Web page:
Typography is a real art and sets the best book designers apart from the rest. On covers, effective typography is the single biggest success factor. It must suit the book’s genre and be clear and readable at the smallest scale.
The top half of the cover is prime real estate so, as a general rule, use it for your main type area. You’re unlikely to be able to fit in much more than the title and author. And a short subtitle or series cover line visible in the larger images. For non-fiction titles drop the author to free up space for a subtitle.
Covers are the one place you can work with type styles because the cover type will only appear in an image. The sorts of fonts that work for covers are quite different from the fonts that work best for body type. For instance, readable body type is open. Strong headline types are tighter with less white space and, often, more height. You should only use one or two fonts on a cover. They need good size and contrast against the background and images.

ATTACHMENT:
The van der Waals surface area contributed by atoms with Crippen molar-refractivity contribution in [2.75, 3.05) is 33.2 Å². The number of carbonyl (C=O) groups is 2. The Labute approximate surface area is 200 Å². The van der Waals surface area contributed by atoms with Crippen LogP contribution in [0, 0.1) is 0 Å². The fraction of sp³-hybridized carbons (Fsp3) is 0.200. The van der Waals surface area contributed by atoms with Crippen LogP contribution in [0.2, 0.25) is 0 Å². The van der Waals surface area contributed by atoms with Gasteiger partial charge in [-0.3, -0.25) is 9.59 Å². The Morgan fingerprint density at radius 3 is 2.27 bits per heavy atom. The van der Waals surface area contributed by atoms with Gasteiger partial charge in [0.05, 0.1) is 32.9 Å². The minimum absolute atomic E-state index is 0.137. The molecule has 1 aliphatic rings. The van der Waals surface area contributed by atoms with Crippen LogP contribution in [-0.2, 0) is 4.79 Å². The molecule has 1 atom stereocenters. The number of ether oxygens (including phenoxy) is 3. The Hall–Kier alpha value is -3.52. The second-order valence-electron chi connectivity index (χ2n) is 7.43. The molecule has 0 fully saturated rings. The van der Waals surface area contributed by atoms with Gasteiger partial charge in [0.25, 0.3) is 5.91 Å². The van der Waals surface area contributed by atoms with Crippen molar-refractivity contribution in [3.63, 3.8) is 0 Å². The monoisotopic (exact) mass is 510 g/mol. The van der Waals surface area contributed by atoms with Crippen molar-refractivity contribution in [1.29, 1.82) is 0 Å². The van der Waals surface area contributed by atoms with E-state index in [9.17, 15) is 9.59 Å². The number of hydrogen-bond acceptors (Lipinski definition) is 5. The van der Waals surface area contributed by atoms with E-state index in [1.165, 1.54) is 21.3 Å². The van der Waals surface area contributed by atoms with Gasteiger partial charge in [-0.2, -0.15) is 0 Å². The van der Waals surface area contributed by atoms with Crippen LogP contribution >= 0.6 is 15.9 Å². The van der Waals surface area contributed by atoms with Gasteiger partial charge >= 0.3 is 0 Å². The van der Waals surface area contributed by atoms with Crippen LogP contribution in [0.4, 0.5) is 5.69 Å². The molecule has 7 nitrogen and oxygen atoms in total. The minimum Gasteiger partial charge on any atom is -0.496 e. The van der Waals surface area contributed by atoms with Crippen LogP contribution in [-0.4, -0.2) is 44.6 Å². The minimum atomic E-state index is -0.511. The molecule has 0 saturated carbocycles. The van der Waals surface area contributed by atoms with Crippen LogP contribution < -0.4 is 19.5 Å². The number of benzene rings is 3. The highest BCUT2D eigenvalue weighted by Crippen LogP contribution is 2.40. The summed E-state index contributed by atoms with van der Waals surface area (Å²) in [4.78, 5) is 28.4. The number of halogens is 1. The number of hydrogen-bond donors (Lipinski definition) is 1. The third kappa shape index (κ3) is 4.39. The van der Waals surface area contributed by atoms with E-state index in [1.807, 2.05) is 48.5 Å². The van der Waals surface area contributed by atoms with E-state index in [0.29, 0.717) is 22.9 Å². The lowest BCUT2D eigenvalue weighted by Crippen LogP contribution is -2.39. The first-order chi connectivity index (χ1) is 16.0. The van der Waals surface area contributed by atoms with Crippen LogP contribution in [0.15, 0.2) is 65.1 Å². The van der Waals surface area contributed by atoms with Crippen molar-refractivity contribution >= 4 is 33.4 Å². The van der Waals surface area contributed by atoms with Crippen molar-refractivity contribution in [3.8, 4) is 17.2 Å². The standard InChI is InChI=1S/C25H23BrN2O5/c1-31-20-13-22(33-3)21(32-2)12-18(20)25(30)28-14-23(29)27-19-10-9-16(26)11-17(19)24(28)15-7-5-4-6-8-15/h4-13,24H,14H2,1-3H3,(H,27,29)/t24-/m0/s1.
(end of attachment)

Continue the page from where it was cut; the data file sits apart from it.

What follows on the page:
There are lots of great sites for fonts on the internet.
Shape and size
Consider the three basic shapes you should use for ebook covers:
- Rectangle 3:2 ratio. This approximates the shape of a typical printed book. It’s also the shape for a Kindle screen.
- Rectangle 4:3 ratio. This is the ratio of an iPad screen. It’s a common ratio for digital photos and video. But not HD video which is a 16:9 ratio — also a common ratio for many smartphone and tablet screens.
- Square 1:1 ratio. While not a screen ratio, the square is a common shape for product images on websites.
Within these shapes, there are four size variations you need to consider with an ebook cover. Digital image sizes are measured in pixels, not in centimeters or inches.
- Thumbnail. This is the most common view of your cover and it’s very small. On Amazon.com, this is 80 x 115 pixels which display at about 2 x 3 cm on a computer screen.
- Product page. This is the expanded view that readers will see when they click on your ebook in search results. On Amazon.com, this is 200 x 300 pixels.